Author BMW R1300GS test ride  (Read 10215 times)

0 Members and 2 Guests are viewing this topic.

  • Offline NorthumBryan   gb

    • Explorer Master  ‐    954
    • ****
    • Topic Author

    Offline NorthumBryan

    • Explorer Master
    • ****
    • Topic Author
    • Posts: 954
    • NorthumBryan
    • Bike: Tigger 1200 Alpine
    • City / Town: Northumberland
    • Country: gb
    BMW R1300GS test ride
    on: October 23, 2023, 03:05:12 pm
    October 23, 2023, 03:05:12 pm
    Today, I had the new BMW GS1300 out on a test ride to see if it could replace the tigger in my garage. I have listed some categories below and have based my opinions around my test ride. Buckle up - it's a bit to read -

    Engine - what a peach, power everywhere (in 'dynamic' mode, a bit flat in 'road'), massive torque and and endless surge whatever the gear you are in. Very impressive and this will have more than enough 'go' for 99.99% of people. Quite smooth, although a few shake. rattle & rolls to be had, but definitely in the 'character' direction rather than in a bad way.

    Gearbox - crikey, what an acheivement! The up and down quickshifter is smooth, the shift precise and acurate and the clutch action is very smooth and natural. A very esy to use, light clutch too. Well spaced ratios make the best of all that lovelly torque and it sits well at motorway speeds.

    Brakes - Wow, I thought the Brembo set up on the tigger were good but this was a different level. Loads of feel, plenty of progreessive power and a nice easy lever feel. The rear was very powerful, but controlabale and offered loads of feedback. These are probably the best bike brakes I've used to be honest.

    Suspension - the revised telelever front end is superb offering way more feel than before. The 'road' setting is fine, with sensible, comfortable damping & spring rate but well controlled. In the 'dynamic' mode the suspension stiffens up nicely and the bike is very agile. The handling is a revelation and it reminded me of a Multistrada the way it would dart for a corner but reman stable at the same time. Very, very impressive.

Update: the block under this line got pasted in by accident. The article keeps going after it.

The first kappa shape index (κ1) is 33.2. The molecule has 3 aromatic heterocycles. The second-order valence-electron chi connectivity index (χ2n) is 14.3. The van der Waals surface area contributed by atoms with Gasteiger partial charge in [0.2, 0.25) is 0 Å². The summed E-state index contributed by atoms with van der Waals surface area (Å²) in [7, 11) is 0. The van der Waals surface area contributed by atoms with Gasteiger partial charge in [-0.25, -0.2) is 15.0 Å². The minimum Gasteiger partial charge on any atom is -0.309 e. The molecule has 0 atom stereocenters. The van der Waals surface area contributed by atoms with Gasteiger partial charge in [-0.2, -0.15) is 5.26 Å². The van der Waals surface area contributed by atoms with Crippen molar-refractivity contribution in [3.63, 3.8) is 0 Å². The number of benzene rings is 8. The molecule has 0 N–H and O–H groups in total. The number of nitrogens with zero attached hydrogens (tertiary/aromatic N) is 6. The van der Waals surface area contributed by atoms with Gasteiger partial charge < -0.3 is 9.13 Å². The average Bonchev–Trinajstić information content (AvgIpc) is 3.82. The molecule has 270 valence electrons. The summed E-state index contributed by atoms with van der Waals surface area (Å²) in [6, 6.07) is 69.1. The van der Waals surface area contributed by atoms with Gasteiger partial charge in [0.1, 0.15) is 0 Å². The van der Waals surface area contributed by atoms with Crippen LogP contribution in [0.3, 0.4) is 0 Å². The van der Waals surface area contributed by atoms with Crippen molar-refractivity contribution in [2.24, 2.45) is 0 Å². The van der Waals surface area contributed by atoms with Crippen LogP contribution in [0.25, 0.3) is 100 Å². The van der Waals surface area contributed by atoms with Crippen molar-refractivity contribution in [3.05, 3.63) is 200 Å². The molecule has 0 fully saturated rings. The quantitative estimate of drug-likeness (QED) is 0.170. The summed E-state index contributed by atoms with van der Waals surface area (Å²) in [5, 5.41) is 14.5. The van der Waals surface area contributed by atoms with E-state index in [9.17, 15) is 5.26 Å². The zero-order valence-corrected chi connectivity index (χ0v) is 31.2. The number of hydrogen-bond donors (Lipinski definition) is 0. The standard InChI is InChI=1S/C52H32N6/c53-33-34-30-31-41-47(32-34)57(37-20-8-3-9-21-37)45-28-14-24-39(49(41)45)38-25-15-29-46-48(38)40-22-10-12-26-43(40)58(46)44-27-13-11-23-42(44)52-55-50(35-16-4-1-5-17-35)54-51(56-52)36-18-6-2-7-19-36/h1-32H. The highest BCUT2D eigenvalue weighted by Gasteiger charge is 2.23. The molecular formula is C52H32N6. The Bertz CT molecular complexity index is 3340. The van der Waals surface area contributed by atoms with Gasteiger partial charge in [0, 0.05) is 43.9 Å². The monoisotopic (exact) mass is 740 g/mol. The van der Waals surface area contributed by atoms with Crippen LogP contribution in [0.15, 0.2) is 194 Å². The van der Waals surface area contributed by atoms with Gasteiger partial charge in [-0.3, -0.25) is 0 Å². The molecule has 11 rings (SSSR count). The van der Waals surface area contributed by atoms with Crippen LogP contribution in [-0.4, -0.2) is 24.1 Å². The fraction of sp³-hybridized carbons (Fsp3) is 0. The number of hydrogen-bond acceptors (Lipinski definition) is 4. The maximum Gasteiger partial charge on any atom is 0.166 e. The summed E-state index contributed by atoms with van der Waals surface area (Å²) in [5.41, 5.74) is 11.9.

Electronics - lots of them and very complicated. Some are intuitive, but you will need to read the manual, probably three of four times to get the best out of the bike... The fuel cap took several minuets of faffing to get closed and did not fill me with confidence. No key option either, which is not ideal.

    Comfort - This is where things are not so rosy in the garden. The screen is all but useless above 60 mph and there is very little leg room. I felt quite cramped after my hours test ride and to be honest ready to get off. It has a bit of a forward tilt to the quite low hnadlebars too which would not be all day comfy for me. If you are under 6' it would probably be OK?

    Reliability - well, my bike went into 'limp mode' on the test, so far from ideal. It scrolled up a number of messages saying things like the 'cruise control' disabled, 'radar disabled', 'blind spot assist' disabled. I was approching a busy roundabout so switched it off and back on again and it seemed to reset. Not brilliant.